Please use this identifier to cite or link to this item: http://hdl.handle.net/1893/31340
Appears in Collections:Faculty of Health Sciences and Sport Journal Articles
Peer Review Status: Refereed
Title: A gender-sensitised weight-loss and healthy living program for men with overweight and obesity in Australian Football League settings (Aussie-FIT): A pilot randomised controlled trial
Author(s): Kwasnicka, Dominika
Ntoumanis, Nikos
Hunt, Kate
Gray, Cindy M
Newton, Robert U
Gucciardi, Daniel F
Thøgersen-Ntoumani, Cecilie
Olson, Jenny L
McVeigh, Joanne
Kerr, Deborah A
Wyke, Sally
Morgan, Philip J
Robinson, Suzanne
Makate, Marshall
Quested, Eleanor
Contact Email: kate.hunt@stir.ac.uk
Keywords: Intervention
Men
Overweight
Obese
Physical Activity
Diet
Weight Loss
Behaviour Change
Randomised Controlled Trial
Issue Date: Aug-2020
Citation: Kwasnicka D, Ntoumanis N, Hunt K, Gray CM, Newton RU, Gucciardi DF, Thøgersen-Ntoumani C, Olson JL, McVeigh J, Kerr DA, Wyke S, Morgan PJ, Robinson S, Makate M & Quested E (2020) A gender-sensitised weight-loss and healthy living program for men with overweight and obesity in Australian Football League settings (Aussie-FIT): A pilot randomised controlled trial. PLoS Medicine, 17 (8), Art. No.: e1003136. https://doi.org/10.1371/journal.pmed.1003136
Abstract: Background: Recent evidence shows that sport settings can act as a powerful draw to engage men in weight loss. The primary objective of this pilot study was to test feasibility of delivering and evaluating preliminary efficacy of Aussie-FIT, a weight loss program for overweight/obese men delivered in Australian Football League settings, in preparation for a future definitive trial. Methods and Findings: This 6-month pilot trial took place in Perth, Australia. Participants were overweight/obese (BMI > 28 kg/m2), middle-aged (35-65 years old) men. Participants were recruited in May 2018 and the intervention took place between June and December 2018. The intervention involved 12 weekly 90-minute face-to-face sessions, incorporating physical activity, nutrition, and behaviour change information and practical activities delivered by coaches at two clubs. Data were collected at baseline and immediately post-intervention. For trial feasibility purposes, 6-month follow-ups were completed. Outcomes were differences in weight loss (primary outcome), and recruitment and retention rates, self-reported measures (e.g., psychological well-being), device-measured physical activity, waist size, and blood pressure at 3-months. Within three days of advertising at each club, 426 men registered interest; 306 (72%) were eligible. Men were selected on first-come first-served basis (n = 130; M age = 45.8, SD = 8; M 17 BMI = 34.48 kg/m2, SD = 4.87) and randomised by a blinded researcher. Trial retention was 86% and 63% at 3- and 6-month follow-ups (respectively). No adverse events were reported. At 3 months, mean difference in weight between groups, adjusted for baseline weight and group, was 3.3kg (95% CI 1.9, 4.8) in favour of the intervention group (p < 0.001). The intervention group’s moderate-to-vigorous physical activity (MVPA) was higher than the control group by 8.54 mins/day (95% CI 1.37, 15.71, p = 0.02). MVPA among men attracted to Aussie-FIT was high at baseline (intervention arm 35.61 min/day, control arm 38.38 min/day), which may have limited the scope for improvement. Conclusions: Aussie-FIT was feasible to deliver; participants increased physical activity, decreased weight, and reported improvements in other outcomes. Issues with retention were a limitation of this trial. In a future, fully powered randomised controlled trial (RCT), retention could be improved by conducting assessments outside of holiday seasons.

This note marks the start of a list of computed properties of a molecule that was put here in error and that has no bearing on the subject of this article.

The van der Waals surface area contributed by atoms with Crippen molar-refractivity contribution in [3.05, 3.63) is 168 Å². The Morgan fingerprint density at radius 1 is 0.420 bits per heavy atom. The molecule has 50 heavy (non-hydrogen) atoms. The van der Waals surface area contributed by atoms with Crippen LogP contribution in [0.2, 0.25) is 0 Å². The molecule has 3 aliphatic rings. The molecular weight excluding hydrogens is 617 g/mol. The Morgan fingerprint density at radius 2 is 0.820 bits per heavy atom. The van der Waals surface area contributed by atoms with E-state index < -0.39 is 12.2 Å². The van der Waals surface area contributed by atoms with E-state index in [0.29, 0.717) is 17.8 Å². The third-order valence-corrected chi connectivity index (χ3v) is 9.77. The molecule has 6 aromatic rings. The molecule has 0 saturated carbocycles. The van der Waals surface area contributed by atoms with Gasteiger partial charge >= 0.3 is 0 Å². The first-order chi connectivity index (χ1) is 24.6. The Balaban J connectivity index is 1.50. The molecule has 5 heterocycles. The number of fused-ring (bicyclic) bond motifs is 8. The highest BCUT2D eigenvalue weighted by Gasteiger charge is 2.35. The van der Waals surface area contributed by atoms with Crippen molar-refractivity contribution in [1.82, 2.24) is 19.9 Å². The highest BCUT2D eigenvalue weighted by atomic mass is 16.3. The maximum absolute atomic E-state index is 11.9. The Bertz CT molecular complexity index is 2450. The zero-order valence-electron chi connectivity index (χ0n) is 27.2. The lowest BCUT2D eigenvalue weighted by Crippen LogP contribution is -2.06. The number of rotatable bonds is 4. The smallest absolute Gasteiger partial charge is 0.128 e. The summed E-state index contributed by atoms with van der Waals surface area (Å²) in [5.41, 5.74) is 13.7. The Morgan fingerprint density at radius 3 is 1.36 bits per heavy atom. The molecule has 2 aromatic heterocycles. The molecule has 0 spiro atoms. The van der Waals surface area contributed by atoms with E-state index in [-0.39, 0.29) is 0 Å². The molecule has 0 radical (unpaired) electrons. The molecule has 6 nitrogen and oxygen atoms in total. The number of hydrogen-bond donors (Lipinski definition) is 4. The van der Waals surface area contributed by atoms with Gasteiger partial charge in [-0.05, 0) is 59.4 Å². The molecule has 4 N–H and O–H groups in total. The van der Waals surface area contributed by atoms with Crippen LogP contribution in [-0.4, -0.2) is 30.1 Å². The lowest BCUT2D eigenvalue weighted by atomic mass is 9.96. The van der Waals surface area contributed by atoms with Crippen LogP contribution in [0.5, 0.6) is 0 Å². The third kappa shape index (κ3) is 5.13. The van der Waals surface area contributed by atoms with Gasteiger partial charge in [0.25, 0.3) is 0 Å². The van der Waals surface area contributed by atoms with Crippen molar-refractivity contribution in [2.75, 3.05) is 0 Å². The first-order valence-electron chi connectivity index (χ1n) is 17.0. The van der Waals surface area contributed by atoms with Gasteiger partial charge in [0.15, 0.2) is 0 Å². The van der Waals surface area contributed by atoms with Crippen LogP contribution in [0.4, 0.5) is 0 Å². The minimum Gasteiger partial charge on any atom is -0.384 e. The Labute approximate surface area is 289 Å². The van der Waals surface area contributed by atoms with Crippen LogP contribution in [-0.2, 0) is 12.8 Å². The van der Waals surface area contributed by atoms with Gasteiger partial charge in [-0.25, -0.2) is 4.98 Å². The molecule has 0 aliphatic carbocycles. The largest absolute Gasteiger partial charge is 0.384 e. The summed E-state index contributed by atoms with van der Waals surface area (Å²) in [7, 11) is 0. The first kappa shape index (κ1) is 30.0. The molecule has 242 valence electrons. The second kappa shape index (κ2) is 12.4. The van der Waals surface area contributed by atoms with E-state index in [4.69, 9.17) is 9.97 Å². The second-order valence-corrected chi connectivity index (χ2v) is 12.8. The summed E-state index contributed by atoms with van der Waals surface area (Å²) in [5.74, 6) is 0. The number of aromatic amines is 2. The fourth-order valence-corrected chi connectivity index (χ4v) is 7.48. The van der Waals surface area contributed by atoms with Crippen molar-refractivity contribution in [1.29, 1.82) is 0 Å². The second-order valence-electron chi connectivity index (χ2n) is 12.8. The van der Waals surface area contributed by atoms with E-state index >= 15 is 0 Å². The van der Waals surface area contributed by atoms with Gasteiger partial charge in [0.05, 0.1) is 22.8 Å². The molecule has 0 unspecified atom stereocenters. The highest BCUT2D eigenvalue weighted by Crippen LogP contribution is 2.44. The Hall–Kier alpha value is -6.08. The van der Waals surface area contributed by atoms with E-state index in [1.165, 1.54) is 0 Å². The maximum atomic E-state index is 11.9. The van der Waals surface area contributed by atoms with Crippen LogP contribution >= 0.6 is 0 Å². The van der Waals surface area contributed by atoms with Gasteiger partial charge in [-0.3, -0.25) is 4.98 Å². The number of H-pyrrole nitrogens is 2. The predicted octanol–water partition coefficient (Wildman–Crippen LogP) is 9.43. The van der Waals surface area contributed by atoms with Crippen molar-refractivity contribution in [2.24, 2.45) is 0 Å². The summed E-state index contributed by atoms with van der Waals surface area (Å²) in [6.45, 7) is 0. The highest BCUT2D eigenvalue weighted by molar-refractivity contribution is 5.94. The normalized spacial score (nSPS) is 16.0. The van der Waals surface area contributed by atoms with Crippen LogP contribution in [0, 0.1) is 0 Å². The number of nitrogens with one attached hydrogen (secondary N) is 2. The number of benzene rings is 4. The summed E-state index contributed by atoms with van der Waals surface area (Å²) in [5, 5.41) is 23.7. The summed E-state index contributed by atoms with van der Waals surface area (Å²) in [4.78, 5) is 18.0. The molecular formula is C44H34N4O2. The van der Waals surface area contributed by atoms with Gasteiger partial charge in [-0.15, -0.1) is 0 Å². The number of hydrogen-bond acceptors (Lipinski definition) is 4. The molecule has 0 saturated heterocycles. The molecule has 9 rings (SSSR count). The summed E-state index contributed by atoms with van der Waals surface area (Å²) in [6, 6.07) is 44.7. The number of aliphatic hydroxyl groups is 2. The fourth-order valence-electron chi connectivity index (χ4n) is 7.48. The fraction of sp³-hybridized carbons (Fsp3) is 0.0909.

DOI Link: 10.1371/journal.pmed.1003136
Rights: © 2020 Kwasnicka et al. This is an open access article distributed under the terms of the Creative Commons Attribution License (https://creativecommons.org/licenses/by/4.0/), which permits unrestricted use, distribution, and reproduction in any medium, provided the original author and source are credited.
Licence URL(s): http://creativecommons.org/licenses/by/4.0/

Files in This Item:
File Description SizeFormat 
journal.pmed.1003136.pdfFulltext - Published Version1.05 MBAdobe PDFView/Open



This item is protected by original copyright



A file in this item is licensed under a Creative Commons License Creative Commons

Items in the Repository are protected by copyright, with all rights reserved, unless otherwise indicated.

If you believe that any material held in STORRE infringes copyright, please contact library@stir.ac.uk providing details and we will remove the Work from public display in STORRE and investigate your claim.